Science of the High Jump

Posted on August 29, 2006  Comments (2)

Science of the sporting life:

high jumper seems to translate the horizontal velocity of the run-up into vertical motion over the bar, but what actually happens is more related to springs, Dapena says. “The fast run-up makes the muscles of the takeoff leg stretch very quickly after the takeoff foot is planted on the ground, and this stimulates those muscles, which can then make larger forces.”

To get the fastest vertical acceleration, your foot must push against the ground for as long as possible. And that requires the runner to, as Dapena says, run with “the butt scraping the ground.” Still, there’s a tradeoff — if you run too low, your overly flexed knees will create a puny push-off.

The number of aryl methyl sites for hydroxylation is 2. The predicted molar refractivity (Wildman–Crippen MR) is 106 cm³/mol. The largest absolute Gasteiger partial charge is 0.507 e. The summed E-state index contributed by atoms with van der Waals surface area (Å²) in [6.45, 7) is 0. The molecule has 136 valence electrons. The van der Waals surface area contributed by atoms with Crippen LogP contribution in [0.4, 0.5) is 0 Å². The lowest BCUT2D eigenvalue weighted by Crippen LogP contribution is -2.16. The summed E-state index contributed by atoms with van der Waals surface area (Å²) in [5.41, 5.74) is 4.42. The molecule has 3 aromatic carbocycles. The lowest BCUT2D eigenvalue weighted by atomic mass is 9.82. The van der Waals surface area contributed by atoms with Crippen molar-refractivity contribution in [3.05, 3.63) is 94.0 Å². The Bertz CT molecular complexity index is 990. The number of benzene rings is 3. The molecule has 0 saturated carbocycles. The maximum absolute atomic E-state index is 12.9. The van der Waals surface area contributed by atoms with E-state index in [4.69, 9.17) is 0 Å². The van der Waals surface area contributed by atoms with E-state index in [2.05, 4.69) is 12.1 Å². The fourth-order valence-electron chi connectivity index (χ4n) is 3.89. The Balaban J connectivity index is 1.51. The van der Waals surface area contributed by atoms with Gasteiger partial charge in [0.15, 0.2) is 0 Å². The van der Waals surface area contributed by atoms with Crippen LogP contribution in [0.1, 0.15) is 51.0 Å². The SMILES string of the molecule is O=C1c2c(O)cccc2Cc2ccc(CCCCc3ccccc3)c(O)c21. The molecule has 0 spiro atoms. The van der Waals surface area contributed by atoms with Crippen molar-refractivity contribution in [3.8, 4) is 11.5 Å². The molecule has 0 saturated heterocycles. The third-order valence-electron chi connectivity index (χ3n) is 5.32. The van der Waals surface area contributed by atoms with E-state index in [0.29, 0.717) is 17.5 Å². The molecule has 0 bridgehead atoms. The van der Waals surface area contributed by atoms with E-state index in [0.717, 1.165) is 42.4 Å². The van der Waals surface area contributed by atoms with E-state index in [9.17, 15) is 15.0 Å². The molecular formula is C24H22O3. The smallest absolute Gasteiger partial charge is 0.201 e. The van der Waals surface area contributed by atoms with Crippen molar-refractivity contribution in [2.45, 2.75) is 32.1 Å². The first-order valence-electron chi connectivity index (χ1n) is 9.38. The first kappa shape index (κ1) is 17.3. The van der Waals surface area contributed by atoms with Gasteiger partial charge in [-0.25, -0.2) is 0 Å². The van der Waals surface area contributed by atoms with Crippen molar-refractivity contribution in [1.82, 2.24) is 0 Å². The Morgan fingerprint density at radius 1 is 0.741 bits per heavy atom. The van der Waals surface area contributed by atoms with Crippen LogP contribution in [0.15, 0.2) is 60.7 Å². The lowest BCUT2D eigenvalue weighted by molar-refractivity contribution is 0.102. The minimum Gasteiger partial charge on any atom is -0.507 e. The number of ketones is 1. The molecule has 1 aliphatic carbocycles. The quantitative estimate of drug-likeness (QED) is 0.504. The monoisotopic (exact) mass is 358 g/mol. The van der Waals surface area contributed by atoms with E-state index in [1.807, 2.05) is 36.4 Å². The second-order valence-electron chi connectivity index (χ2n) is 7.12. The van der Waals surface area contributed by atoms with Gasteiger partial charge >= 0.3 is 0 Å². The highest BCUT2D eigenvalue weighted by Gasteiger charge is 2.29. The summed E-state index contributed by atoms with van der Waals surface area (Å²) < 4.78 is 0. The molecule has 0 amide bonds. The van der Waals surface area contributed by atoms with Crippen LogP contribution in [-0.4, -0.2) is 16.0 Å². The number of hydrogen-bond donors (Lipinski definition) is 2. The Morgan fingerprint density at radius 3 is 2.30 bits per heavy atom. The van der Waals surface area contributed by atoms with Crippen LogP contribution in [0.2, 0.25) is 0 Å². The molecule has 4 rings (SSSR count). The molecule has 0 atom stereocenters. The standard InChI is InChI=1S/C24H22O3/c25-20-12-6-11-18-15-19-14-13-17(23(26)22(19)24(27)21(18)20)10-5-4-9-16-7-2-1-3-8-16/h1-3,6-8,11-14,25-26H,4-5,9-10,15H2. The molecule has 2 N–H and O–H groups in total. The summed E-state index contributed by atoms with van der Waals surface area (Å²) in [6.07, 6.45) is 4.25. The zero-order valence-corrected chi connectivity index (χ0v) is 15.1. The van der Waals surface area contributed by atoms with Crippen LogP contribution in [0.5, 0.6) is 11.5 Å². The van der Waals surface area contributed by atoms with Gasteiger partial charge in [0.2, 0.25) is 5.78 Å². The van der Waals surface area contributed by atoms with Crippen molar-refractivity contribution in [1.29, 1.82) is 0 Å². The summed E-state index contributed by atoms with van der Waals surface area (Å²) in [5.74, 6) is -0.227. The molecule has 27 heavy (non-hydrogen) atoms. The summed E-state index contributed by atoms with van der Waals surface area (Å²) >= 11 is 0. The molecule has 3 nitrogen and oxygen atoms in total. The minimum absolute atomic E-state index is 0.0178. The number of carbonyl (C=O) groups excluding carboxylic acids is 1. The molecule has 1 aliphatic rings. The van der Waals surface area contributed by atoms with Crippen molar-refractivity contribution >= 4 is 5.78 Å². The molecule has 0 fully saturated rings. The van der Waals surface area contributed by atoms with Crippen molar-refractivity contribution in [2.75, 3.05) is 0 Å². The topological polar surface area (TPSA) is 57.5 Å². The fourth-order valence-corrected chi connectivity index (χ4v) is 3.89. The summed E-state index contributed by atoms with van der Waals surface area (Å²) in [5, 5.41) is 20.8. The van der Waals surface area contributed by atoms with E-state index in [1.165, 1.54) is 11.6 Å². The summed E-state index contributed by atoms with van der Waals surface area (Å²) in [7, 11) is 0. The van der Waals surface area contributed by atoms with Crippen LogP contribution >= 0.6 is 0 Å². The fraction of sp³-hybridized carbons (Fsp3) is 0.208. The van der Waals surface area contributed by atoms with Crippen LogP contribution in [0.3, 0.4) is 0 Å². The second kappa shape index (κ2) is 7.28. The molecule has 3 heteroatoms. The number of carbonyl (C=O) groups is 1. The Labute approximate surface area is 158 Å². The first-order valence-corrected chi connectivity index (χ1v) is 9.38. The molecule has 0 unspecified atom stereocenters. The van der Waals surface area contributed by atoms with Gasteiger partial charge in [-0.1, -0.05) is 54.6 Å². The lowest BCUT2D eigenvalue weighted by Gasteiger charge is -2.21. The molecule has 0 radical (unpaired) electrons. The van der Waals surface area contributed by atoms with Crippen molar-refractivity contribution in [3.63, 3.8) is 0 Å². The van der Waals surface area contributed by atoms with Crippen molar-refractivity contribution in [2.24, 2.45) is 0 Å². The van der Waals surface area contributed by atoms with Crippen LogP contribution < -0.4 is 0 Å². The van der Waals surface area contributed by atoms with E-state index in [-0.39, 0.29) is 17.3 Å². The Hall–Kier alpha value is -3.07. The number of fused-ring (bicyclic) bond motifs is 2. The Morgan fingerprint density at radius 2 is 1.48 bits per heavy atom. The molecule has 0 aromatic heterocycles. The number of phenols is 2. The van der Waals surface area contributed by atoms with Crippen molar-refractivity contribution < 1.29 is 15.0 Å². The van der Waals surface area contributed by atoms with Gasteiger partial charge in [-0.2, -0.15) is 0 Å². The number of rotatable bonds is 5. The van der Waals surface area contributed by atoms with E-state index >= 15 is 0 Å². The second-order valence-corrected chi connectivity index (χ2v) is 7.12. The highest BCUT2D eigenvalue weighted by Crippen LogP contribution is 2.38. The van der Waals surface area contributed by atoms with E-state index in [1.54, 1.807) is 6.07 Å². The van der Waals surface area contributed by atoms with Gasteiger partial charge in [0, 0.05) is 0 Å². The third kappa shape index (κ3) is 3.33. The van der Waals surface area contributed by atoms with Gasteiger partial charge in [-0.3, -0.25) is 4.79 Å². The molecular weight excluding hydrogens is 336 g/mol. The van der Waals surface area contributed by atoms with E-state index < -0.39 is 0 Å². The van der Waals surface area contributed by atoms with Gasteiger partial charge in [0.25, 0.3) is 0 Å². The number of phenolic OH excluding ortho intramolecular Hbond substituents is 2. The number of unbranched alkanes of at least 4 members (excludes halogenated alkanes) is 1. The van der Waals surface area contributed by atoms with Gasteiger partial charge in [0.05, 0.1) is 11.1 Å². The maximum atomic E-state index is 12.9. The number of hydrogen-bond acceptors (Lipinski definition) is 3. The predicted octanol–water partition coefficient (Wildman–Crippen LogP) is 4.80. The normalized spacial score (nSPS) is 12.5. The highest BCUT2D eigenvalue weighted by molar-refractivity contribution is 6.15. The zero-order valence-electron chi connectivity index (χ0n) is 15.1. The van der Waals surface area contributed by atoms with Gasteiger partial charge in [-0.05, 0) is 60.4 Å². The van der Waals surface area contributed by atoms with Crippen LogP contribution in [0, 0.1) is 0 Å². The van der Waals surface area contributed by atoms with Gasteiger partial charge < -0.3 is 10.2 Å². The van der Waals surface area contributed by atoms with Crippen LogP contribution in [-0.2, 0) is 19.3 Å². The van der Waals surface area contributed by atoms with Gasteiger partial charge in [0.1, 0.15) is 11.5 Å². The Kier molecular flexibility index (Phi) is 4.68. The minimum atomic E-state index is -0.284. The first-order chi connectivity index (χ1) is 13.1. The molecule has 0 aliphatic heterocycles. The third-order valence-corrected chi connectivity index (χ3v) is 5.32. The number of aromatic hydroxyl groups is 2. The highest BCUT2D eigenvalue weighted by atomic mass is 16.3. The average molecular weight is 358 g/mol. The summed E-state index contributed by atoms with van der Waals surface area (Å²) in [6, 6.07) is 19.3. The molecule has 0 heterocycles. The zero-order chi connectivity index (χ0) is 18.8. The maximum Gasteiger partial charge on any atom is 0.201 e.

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2 Responses to “Science of the High Jump”

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